It seems like half the people I know play Candy Crush Saga. I base this on the insane number of Facebook invites I've gotten and the look of manic glee in their eyes when the addictive candy-based puzzle game comes up in conversation. It's a fun little puzzle game, for sure, but it has also unexpectedly taught me several life lessons.
5. Addiction takes many forms.
One of those forms manifests in the relentless candy matching game play of Candy Crush. Forget the schmaltzy music that accompanies this game; the soundtrack should be a continuous loop of "Sister Morphine" or "Waiting on the Man," because the dead look in your eyes a few weeks after Candy Crush gets its hooks in you is one more often associated with serious drug addiction. It starts off innocently enough. You download the game for free, and its cute but fun gameplay goes along well for maybe ten or 15 levels before you hit the first difficult one. Maybe you have to replay it a time or two, and then you move on, happy to have bested the challenge.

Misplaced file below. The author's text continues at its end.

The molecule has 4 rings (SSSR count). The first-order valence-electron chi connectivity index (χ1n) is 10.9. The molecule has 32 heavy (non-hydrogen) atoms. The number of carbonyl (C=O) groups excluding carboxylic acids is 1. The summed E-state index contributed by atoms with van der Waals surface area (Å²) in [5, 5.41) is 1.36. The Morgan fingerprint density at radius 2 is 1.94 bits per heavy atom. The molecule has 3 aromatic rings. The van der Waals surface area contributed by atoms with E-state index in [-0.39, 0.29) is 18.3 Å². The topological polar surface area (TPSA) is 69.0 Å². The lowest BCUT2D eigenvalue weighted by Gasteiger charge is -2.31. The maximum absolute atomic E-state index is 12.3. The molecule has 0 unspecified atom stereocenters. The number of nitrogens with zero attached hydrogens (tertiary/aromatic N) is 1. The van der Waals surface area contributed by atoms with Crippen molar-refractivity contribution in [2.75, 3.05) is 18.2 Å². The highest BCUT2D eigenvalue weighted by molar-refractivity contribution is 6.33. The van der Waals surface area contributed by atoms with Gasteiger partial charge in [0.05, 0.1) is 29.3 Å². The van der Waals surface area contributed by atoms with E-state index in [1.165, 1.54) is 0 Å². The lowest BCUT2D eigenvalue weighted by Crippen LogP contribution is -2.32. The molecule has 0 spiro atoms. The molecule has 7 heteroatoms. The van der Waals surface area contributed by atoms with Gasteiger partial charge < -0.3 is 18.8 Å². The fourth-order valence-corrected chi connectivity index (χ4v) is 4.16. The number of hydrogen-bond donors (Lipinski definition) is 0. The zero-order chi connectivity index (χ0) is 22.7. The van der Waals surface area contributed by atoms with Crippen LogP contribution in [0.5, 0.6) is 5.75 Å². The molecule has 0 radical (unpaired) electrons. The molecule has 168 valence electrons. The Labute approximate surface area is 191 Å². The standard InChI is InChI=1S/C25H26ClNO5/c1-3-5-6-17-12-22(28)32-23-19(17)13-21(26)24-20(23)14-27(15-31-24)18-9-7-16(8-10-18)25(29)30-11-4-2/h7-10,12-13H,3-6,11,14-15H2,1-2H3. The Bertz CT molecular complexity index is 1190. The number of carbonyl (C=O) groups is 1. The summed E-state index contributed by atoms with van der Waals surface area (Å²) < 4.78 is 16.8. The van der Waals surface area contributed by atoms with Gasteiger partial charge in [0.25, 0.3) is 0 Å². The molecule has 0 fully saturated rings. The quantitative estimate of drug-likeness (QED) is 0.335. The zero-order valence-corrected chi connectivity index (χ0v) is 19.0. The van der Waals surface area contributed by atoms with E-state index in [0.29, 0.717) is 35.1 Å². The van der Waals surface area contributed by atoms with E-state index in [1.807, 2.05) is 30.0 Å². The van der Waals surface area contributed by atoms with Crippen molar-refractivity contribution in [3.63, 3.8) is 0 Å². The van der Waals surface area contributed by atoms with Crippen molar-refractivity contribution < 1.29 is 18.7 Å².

Soon, though, those challenging levels often turn into what I think of as "Total Bastard" levels where a person might get stuck for days at a time. That's when you suddenly realize that you're addicted to this sinister candy game, because like a drug pusher, it offers to buy more lives and more time (with real money, of course) or to buy game bonuses that will help you finish the Bastard levels and move further along the game. I get it; game companies need to make money, but this type of luring a person along reminds me of the Junior High warnings of drug dealers that would give a kid a few pills for free, the first time.